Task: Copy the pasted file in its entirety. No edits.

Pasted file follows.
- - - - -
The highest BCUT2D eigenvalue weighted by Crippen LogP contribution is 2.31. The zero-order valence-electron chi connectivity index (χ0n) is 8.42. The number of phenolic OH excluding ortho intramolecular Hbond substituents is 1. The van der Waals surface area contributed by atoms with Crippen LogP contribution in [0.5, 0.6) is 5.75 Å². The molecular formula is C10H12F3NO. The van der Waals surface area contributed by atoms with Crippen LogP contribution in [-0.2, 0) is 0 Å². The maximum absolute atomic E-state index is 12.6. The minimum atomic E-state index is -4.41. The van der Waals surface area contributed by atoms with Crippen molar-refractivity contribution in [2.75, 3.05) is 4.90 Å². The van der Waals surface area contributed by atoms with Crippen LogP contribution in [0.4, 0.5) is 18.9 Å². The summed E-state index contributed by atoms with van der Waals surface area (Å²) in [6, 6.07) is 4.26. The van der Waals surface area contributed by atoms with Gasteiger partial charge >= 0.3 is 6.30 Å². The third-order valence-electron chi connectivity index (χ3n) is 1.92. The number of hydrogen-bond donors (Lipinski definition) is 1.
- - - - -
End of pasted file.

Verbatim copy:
The highest BCUT2D eigenvalue weighted by Crippen LogP contribution is 2.31. The zero-order valence-electron chi connectivity index (χ0n) is 8.42. The number of phenolic OH excluding ortho intramolecular Hbond substituents is 1. The van der Waals surface area contributed by atoms with Crippen LogP contribution in [0.5, 0.6) is 5.75 Å². The molecular formula is C10H12F3NO. The van der Waals surface area contributed by atoms with Crippen LogP contribution in [-0.2, 0) is 0 Å². The maximum absolute atomic E-state index is 12.6. The minimum atomic E-state index is -4.41. The van der Waals surface area contributed by atoms with Crippen molar-refractivity contribution in [2.75, 3.05) is 4.90 Å². The van der Waals surface area contributed by atoms with Crippen LogP contribution in [0.4, 0.5) is 18.9 Å². The summed E-state index contributed by atoms with van der Waals surface area (Å²) in [6, 6.07) is 4.26. The van der Waals surface area contributed by atoms with Gasteiger partial charge >= 0.3 is 6.30 Å². The third-order valence-electron chi connectivity index (χ3n) is 1.92. The number of hydrogen-bond donors (Lipinski definition) is 1.